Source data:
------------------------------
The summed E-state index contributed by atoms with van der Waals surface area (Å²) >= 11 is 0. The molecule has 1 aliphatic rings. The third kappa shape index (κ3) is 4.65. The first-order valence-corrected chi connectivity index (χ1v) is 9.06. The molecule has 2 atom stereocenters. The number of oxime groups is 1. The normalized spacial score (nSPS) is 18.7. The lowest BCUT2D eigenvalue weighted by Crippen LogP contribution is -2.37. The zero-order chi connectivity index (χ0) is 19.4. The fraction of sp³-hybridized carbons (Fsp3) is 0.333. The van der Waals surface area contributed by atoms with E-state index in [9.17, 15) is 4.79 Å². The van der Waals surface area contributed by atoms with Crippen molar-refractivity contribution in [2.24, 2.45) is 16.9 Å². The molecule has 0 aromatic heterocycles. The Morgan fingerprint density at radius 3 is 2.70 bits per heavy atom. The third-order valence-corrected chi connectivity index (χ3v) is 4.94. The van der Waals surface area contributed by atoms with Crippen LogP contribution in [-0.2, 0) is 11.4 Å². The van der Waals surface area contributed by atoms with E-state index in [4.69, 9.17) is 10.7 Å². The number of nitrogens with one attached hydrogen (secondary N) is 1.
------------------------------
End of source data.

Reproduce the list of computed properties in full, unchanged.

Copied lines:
The summed E-state index contributed by atoms with van der Waals surface area (Å²) >= 11 is 0. The molecule has 1 aliphatic rings. The third kappa shape index (κ3) is 4.65. The first-order valence-corrected chi connectivity index (χ1v) is 9.06. The molecule has 2 atom stereocenters. The number of oxime groups is 1. The normalized spacial score (nSPS) is 18.7. The lowest BCUT2D eigenvalue weighted by Crippen LogP contribution is -2.37. The zero-order chi connectivity index (χ0) is 19.4. The fraction of sp³-hybridized carbons (Fsp3) is 0.333. The van der Waals surface area contributed by atoms with E-state index in [9.17, 15) is 4.79 Å². The van der Waals surface area contributed by atoms with Crippen molar-refractivity contribution in [2.24, 2.45) is 16.9 Å². The molecule has 0 aromatic heterocycles. The Morgan fingerprint density at radius 3 is 2.70 bits per heavy atom. The third-order valence-corrected chi connectivity index (χ3v) is 4.94. The van der Waals surface area contributed by atoms with Crippen LogP contribution in [-0.2, 0) is 11.4 Å². The van der Waals surface area contributed by atoms with E-state index in [4.69, 9.17) is 10.7 Å². The number of nitrogens with one attached hydrogen (secondary N) is 1.